Back in 2008, the late impresario Gerard Mortier, then general director designate of the New York City Opera, commissioned from composer Charles Wuorinen an operatic adaptation of Annie Proulx’s 1997 short story “Brokeback Mountain” to be the centerpiece of his inaugural season. Mortier ended up never taking over the opera — due to budget and financing issues — and the project evaporated with the rest of his planned season. Five years later New York City Opera filed for bankruptcy, and Mortier took the project to the Teatro Real in Madrid where it premiered in 2014 in a production by Dutch director Ivo Van Hove.
Annie Proulx adapted her New Yorker short story tracing the forbidden love of two Wyoming cowboys over two decades into an opera libretto. She made some novel departures from both her original New Yorker short story and Larry McMurtry’s screenplay for the award-winning 2005 Ang Lee film adaptation. After a successful runs in Madrid, Aachen, Germany, and the Salzburg State Theater, Wuorinen’s “Brokeback Mountain” opera is coming home to the newly reorganized New York City Opera for its US premiere production.
“Brokeback Mountain” is the second installment in New York City Opera’s annual LGBT Pride Series. There will be four performances, May 31 through June 4, at Jazz at Lincoln Center’s Rose Theater at the Time Warner Center in Columbus Circle.
The New York City Opera production will be directed by Jacopo Spirei, recreating the more intimate production he directed for the Salzburg State Theater. Kazem Abdullah will lead the New York City Opera Orchestra in a new 26-piece orchestral reduction of the score by the composer. Heading the cast will be two veterans of the original Madrid premiere production: bass-baritone Daniel Okulitch as Ennis del Mar and soprano Heather Buck as his unhappy wife Alma. Joining them as newcomers will be tenor Glenn Seven Allen as Jack Twist and mezzo-soprano Hilary Ginther as his wife Lureen, with Christopher Job, Brian Kontes, and Melissa Parks among the supporting cast.
Gay City News interviewed both male leads, Okulitch and Allen, soprano Buck, conductor Abdullah, and production director Spirei about the challenges of Wuorinen’s craggy, spare 12-tone score as well as the inevitable comparisons with the iconic film version.
ELI JACOBSON: How many of you have seen the 2005 Ang Lee film of Annie Proulx’s short story? How influenced were you by the performances in the film or did you choose to approach the opera from a different point of view? What are the differences between the film, the original short story, and Annie Proulx’s libretto for the opera?
DANIEL OKULITCH (ENNIS): I saw the movie in the theater and then watched it again prior to working on the opera, more for idea-mining than for instruction. The opera is very different from the movie and is closer in tone to the short story, which is devoid of sentimentality and is quite bleak. The music reflects this, in its angularity and dissonance. The movie is beautiful in its own right, but is far more romantic, which perhaps was necessary to sell it to a larger audience.
GLENN SEVEN ALLEN (JACK): I saw the film when it first came out and found it devastatingly heartbreaking. I think it’s a very relatable story to anyone who has had unrequited love sometime in their life. Before I met my wife I was a somewhat hopeless romantic young man and definitely went through some pretty brutal heartbreaks.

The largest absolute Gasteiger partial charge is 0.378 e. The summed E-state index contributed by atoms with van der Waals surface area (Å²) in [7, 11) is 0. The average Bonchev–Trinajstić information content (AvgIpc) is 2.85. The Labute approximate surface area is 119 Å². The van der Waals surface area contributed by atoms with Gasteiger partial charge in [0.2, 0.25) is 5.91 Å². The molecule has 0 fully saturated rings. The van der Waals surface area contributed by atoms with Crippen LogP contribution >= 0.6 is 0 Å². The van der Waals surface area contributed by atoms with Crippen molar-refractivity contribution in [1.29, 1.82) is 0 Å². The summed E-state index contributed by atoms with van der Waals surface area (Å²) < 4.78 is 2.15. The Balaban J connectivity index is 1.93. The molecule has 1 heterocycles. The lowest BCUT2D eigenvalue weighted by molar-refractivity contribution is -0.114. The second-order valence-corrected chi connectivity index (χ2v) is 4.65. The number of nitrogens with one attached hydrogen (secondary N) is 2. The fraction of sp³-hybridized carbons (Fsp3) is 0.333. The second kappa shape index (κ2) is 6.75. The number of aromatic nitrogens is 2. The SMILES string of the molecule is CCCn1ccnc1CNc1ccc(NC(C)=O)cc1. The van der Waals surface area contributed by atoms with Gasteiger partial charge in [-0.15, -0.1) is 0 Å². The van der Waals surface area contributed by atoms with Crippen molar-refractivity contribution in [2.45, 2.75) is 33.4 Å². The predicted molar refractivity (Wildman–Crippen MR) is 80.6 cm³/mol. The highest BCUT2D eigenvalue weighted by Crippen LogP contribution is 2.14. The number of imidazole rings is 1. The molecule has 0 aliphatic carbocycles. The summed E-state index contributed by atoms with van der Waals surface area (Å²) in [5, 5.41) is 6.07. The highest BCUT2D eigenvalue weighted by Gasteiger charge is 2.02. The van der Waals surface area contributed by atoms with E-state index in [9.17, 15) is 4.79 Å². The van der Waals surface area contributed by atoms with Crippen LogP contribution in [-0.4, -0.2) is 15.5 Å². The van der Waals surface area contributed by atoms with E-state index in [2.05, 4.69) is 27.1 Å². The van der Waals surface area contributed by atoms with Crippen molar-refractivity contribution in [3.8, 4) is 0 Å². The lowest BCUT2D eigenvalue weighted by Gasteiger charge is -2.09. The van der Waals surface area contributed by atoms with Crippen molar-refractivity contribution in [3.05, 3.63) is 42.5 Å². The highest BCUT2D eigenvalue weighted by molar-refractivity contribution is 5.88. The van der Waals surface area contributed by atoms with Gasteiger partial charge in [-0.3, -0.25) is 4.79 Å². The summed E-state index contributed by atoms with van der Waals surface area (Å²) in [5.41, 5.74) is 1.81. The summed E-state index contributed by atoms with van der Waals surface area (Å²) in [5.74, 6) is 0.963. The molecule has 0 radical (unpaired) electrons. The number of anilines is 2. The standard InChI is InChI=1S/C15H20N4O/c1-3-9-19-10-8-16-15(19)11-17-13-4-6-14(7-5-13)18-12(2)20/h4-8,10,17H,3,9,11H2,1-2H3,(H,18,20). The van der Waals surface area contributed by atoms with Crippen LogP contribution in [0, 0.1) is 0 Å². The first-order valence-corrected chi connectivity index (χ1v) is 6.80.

As far as the difference with the libretto, the film, and the original story, we’re really lucky to have the same writer, Annie Proulx. I think the biggest thing that’s different about the opera is that I feel that the Mountain is really a character in the story, and a very ubiquitous character at that. You can hear its presence in the score throughout the entire opera. It’s first described by the character of Aguirre as a brutal place that kills men. But for Jack and Ennis it becomes a somewhat romantic paradise that they wish they could return to.
HEATHER BUCK (ALMA): Annie Proulx’s short story approaches the action with an incredibly raw economy of word and emotion — I find in it a wonderfully compelling harsh brutality and deep beauty. In her libretto, she continues to pack a lot of meaning into each line — each word is deliberate and important, I’m not sure I could identify one single frivolous line. The film is visually gorgeous and a lyrical version of the story, with such strong performances all around. I actively tried not to refer to my memories of the film so that I could find my own way into Alma’s character and how she interacts with the world around her. I don’t want to deliver Michelle Williams’ interpretation of Alma, even though she gave a spectacular performance. Also, the music itself is a critically important ingredient: Charles Wuorinen has created a sound world of emotional power and dazzling variety, coloring each character, each scene, and each interaction so specifically that it’s really not possible to recycle a previous interpretation satisfyingly into this work.
EJ: Daniel and Glenn: both of you are straight in your private lives and in the roles you portray in your operatic repertory. What is it like singing a love scene with another man — is it very different from singing duets with a woman?
DO: Not especially different, though the love duets we have are full of inner conflict and questioning. There isn’t a straight-up love duet where both characters are unabashedly declaring their love, since this isn’t that kind of story or that kind of connection. I’m actually trying to think of the last opera I did where there was a true love duet in the classic sense — maybe parts of “Le Nozze di Figaro?” Bass baritones don’t get a lot of love duets!
GSA: I really don’t perceive any difference in singing a love duet between two men from singing with a woman, other than the fact that Dan is a couple inches taller than me —which is a first for me! I’m a storyteller, and this is the story of two people falling in love, so gender isn’t really something that I’m super concerned about.
EJ: Daniel and Heather: you are coming back to “Brokeback Mountain” after a four-year break. Both of you have worked on several world premieres of contemporary operas. What is it like reviving a work you created in its world premiere but this time in a different production?
HB: It really is an honor to revisit a brand new work, whether in the original or a new production. Pressure is high during the first iteration, and if I’m lucky enough to immerse myself in the music a second time, I get to play with layering new colors and thoughts on my part — with the comfort of approaching it with some degree of familiarity. I find I have more freedom to listen, react, and introduce different flavors into my character.